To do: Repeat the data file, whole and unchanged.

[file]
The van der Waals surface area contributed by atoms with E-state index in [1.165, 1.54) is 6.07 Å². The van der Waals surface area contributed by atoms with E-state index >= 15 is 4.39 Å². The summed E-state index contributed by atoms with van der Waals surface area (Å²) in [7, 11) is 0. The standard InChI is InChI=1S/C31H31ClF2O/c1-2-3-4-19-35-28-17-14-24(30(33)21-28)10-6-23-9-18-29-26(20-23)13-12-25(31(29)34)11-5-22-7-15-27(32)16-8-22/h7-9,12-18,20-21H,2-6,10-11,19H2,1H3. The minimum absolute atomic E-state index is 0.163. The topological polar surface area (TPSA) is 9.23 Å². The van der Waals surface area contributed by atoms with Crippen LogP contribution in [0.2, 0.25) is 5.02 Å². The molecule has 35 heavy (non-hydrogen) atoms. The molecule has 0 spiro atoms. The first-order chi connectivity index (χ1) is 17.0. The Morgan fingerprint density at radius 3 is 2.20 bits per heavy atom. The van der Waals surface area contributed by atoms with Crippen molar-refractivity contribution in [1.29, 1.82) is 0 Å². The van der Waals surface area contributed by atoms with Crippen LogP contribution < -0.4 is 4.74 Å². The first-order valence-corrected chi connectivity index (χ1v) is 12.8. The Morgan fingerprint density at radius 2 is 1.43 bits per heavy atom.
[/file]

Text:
The van der Waals surface area contributed by atoms with E-state index in [1.165, 1.54) is 6.07 Å². The van der Waals surface area contributed by atoms with E-state index >= 15 is 4.39 Å². The summed E-state index contributed by atoms with van der Waals surface area (Å²) in [7, 11) is 0. The standard InChI is InChI=1S/C31H31ClF2O/c1-2-3-4-19-35-28-17-14-24(30(33)21-28)10-6-23-9-18-29-26(20-23)13-12-25(31(29)34)11-5-22-7-15-27(32)16-8-22/h7-9,12-18,20-21H,2-6,10-11,19H2,1H3. The minimum absolute atomic E-state index is 0.163. The topological polar surface area (TPSA) is 9.23 Å². The van der Waals surface area contributed by atoms with Crippen LogP contribution in [0.2, 0.25) is 5.02 Å². The molecule has 35 heavy (non-hydrogen) atoms. The molecule has 0 spiro atoms. The first-order chi connectivity index (χ1) is 17.0. The Morgan fingerprint density at radius 3 is 2.20 bits per heavy atom. The van der Waals surface area contributed by atoms with Crippen molar-refractivity contribution in [1.29, 1.82) is 0 Å². The van der Waals surface area contributed by atoms with Crippen LogP contribution < -0.4 is 4.74 Å². The first-order valence-corrected chi connectivity index (χ1v) is 12.8. The Morgan fingerprint density at radius 2 is 1.43 bits per heavy atom.